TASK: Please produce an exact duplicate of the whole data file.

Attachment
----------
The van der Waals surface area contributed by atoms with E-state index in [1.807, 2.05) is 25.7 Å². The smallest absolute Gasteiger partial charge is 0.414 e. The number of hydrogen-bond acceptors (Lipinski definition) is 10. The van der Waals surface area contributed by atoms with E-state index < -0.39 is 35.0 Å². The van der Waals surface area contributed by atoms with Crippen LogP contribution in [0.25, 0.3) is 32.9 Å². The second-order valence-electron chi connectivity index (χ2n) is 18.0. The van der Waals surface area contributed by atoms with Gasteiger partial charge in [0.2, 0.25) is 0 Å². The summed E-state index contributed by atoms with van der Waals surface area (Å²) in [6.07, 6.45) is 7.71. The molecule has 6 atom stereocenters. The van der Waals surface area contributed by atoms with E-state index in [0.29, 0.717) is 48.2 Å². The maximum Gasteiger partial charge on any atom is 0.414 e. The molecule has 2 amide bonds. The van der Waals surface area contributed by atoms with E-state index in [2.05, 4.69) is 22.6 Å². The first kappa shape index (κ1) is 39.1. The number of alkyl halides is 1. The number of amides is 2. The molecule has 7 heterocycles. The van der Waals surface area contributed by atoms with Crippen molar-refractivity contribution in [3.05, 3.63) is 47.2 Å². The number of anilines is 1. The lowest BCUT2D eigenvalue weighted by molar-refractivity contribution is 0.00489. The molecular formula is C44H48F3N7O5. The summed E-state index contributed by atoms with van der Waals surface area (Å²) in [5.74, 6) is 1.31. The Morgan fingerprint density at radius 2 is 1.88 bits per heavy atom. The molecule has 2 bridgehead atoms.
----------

The van der Waals surface area contributed by atoms with E-state index in [1.807, 2.05) is 25.7 Å². The smallest absolute Gasteiger partial charge is 0.414 e. The number of hydrogen-bond acceptors (Lipinski definition) is 10. The van der Waals surface area contributed by atoms with E-state index < -0.39 is 35.0 Å². The van der Waals surface area contributed by atoms with Crippen LogP contribution in [0.25, 0.3) is 32.9 Å². The second-order valence-electron chi connectivity index (χ2n) is 18.0. The van der Waals surface area contributed by atoms with Gasteiger partial charge in [0.2, 0.25) is 0 Å². The summed E-state index contributed by atoms with van der Waals surface area (Å²) in [6.07, 6.45) is 7.71. The molecule has 6 atom stereocenters. The van der Waals surface area contributed by atoms with E-state index in [0.29, 0.717) is 48.2 Å². The maximum Gasteiger partial charge on any atom is 0.414 e. The molecule has 2 amide bonds. The van der Waals surface area contributed by atoms with E-state index in [2.05, 4.69) is 22.6 Å². The first kappa shape index (κ1) is 39.1. The number of alkyl halides is 1. The number of amides is 2. The molecule has 7 heterocycles. The van der Waals surface area contributed by atoms with Crippen molar-refractivity contribution in [3.05, 3.63) is 47.2 Å². The number of anilines is 1. The lowest BCUT2D eigenvalue weighted by molar-refractivity contribution is 0.00489. The molecular formula is C44H48F3N7O5. The summed E-state index contributed by atoms with van der Waals surface area (Å²) in [5.74, 6) is 1.31. The Morgan fingerprint density at radius 2 is 1.88 bits per heavy atom. The molecule has 2 bridgehead atoms.